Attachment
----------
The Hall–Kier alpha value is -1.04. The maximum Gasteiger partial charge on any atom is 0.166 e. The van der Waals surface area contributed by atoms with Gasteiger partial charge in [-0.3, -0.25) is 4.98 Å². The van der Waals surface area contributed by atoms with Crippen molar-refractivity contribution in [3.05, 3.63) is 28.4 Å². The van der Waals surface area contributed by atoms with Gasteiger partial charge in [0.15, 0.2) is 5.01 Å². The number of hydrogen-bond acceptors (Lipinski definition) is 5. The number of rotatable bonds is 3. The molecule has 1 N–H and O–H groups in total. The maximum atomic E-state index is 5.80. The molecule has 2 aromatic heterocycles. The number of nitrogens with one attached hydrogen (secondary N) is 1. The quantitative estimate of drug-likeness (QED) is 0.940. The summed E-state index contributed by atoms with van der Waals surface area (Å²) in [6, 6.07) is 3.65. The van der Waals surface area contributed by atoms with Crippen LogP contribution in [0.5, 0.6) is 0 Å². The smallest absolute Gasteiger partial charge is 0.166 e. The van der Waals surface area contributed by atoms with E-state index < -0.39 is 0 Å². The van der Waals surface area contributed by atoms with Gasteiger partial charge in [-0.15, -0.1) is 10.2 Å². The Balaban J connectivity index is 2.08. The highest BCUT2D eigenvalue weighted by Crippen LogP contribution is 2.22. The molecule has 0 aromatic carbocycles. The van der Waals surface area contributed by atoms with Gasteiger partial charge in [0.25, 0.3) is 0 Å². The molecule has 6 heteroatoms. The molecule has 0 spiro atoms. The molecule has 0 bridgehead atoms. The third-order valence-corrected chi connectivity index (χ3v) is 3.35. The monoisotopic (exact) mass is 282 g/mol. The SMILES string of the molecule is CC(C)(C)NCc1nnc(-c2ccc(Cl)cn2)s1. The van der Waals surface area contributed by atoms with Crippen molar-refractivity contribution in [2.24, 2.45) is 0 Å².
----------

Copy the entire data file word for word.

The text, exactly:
The Hall–Kier alpha value is -1.04. The maximum Gasteiger partial charge on any atom is 0.166 e. The van der Waals surface area contributed by atoms with Gasteiger partial charge in [-0.3, -0.25) is 4.98 Å². The van der Waals surface area contributed by atoms with Crippen molar-refractivity contribution in [3.05, 3.63) is 28.4 Å². The van der Waals surface area contributed by atoms with Gasteiger partial charge in [0.15, 0.2) is 5.01 Å². The number of hydrogen-bond acceptors (Lipinski definition) is 5. The number of rotatable bonds is 3. The molecule has 1 N–H and O–H groups in total. The maximum atomic E-state index is 5.80. The molecule has 2 aromatic heterocycles. The number of nitrogens with one attached hydrogen (secondary N) is 1. The quantitative estimate of drug-likeness (QED) is 0.940. The summed E-state index contributed by atoms with van der Waals surface area (Å²) in [6, 6.07) is 3.65. The van der Waals surface area contributed by atoms with Crippen LogP contribution in [0.5, 0.6) is 0 Å². The smallest absolute Gasteiger partial charge is 0.166 e. The van der Waals surface area contributed by atoms with E-state index < -0.39 is 0 Å². The van der Waals surface area contributed by atoms with Gasteiger partial charge in [-0.15, -0.1) is 10.2 Å². The Balaban J connectivity index is 2.08. The highest BCUT2D eigenvalue weighted by Crippen LogP contribution is 2.22. The molecule has 0 aromatic carbocycles. The van der Waals surface area contributed by atoms with Gasteiger partial charge in [0.25, 0.3) is 0 Å². The molecule has 6 heteroatoms. The molecule has 0 spiro atoms. The molecule has 0 bridgehead atoms. The third-order valence-corrected chi connectivity index (χ3v) is 3.35. The monoisotopic (exact) mass is 282 g/mol. The SMILES string of the molecule is CC(C)(C)NCc1nnc(-c2ccc(Cl)cn2)s1. The van der Waals surface area contributed by atoms with Crippen molar-refractivity contribution in [2.24, 2.45) is 0 Å².